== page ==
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Dealing with Arthritis in Your Dog
Ron Hines DVM PhD 2/21/03 - firstname.lastname@example.org
Arthritis occurs in pets and people in several ways. It can come about due to an injury to a joint, as an inflammatory disease of the bone, due to improper shape or conformation, improper nutrition or due to the ravages of time. This article focuses on the last cause, joints wearing out due to the passage of time. The advice, however, is useful in all forms of arthritis.
Animal or Dog Arthritis
When you consider how soon mechanical mechanisms wear out, it is really remarkable how long natural joints can function. Natureís solution to motion is to coat two moving surfaces with a smooth cushiony membrane (synovium), immerse the space between the surfaces in an oily fluid and bind the two together with elastic sheets and ligaments. The secret of the long-term success of this apparatus is that its components are all living and capable of repair. As we age, this repair process becomes less successful and makes errors. With repeated movement throughout the years several things begin to happen. The elastic sheets and ligaments begin to stretch causing looser, more traumatic joint motion. This in turn bruises and erodes the joints smooth surfaces causing inflammation. As these surfaces continue to move, the inflammation causes new bone to be laid down in the way of motion where it does not belong and bone to be reabsorbed from where it is needed. We call the sum of all this arthritis.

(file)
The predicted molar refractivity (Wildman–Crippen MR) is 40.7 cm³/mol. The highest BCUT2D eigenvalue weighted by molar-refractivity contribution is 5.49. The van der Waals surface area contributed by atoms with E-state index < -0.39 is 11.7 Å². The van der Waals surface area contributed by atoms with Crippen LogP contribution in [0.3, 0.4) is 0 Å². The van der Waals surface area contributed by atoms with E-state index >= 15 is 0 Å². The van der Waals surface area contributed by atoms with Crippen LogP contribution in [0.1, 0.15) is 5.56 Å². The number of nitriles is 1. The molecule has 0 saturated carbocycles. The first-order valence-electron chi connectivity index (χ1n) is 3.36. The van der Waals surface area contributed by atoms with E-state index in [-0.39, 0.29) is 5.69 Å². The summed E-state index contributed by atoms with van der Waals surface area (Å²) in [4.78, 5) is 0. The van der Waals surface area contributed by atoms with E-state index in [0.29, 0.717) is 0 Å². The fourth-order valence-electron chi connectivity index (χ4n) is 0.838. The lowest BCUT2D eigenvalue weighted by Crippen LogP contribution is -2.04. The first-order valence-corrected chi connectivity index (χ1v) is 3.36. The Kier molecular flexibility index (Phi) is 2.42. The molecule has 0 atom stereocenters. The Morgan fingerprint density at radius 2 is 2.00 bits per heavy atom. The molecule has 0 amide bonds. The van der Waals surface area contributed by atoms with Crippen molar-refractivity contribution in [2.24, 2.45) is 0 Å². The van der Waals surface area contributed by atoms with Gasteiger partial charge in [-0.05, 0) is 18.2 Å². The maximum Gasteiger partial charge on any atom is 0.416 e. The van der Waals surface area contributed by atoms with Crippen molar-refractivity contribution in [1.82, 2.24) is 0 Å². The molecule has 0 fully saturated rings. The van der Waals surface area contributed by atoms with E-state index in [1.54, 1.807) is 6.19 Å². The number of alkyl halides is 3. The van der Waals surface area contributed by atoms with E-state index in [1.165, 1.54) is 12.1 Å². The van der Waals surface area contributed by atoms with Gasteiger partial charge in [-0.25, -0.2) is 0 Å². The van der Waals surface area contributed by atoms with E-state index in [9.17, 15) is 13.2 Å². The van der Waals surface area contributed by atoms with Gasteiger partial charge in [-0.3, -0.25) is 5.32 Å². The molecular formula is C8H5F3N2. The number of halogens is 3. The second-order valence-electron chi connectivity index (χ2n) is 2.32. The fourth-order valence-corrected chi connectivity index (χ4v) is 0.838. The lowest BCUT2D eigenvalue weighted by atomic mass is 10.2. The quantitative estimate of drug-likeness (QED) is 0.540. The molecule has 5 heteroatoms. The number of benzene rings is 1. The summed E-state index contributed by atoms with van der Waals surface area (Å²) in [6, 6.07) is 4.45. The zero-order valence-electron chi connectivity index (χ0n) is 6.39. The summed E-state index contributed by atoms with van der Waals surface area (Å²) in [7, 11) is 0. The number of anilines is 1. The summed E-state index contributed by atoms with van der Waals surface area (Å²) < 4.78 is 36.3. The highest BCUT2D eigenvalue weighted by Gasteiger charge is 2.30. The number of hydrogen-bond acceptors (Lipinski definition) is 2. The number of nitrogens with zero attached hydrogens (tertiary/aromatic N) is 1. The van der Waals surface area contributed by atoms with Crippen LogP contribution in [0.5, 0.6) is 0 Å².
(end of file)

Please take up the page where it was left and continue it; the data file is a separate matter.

The problems that lead to arthritis begin quite early in the petís life but are not noticeable at that time. Choosing a breed of pet that has been bred for abnormal bone structure such as bulldogs or Persian cats mean that arthritis will occur sooner than if a more wolf-like or feral cat breed had been picked. Smaller breeds of dogs tend to have fewer problems than the large breeds.
It is important that you keep your pets toenails clipped properly so their normal gait is not restricted. Overgrown toenails could be thought of as wearing shoes with improperly shaped soles and heels Ė they place strain on the joints that support them. A very important caution in preventing or delaying arthritis in later life is not to overfeed puppies Ė especially puppies of larger breeds.
Puppy chows, feed free choice (all they will eat) is not in the long-term interest of your pet. It has been found that if you feed less than the pet is willing to consume it will mature slower with stronger joints and ligaments and even live a longer life. Puppies that eat too much gain weight faster than their poorly calcified joints can support it. They develop loose overly flexible joints, which are a starting point for arthritis. Later in life, it is important that your pet remains trim and not overweight. Trim dogs develop less arthritis and if the do, it occurs later in life. A moderate amount of daily exercise like taking walks with your pets also delays arthritis. Hot tubs, whirlpools and swimming are great.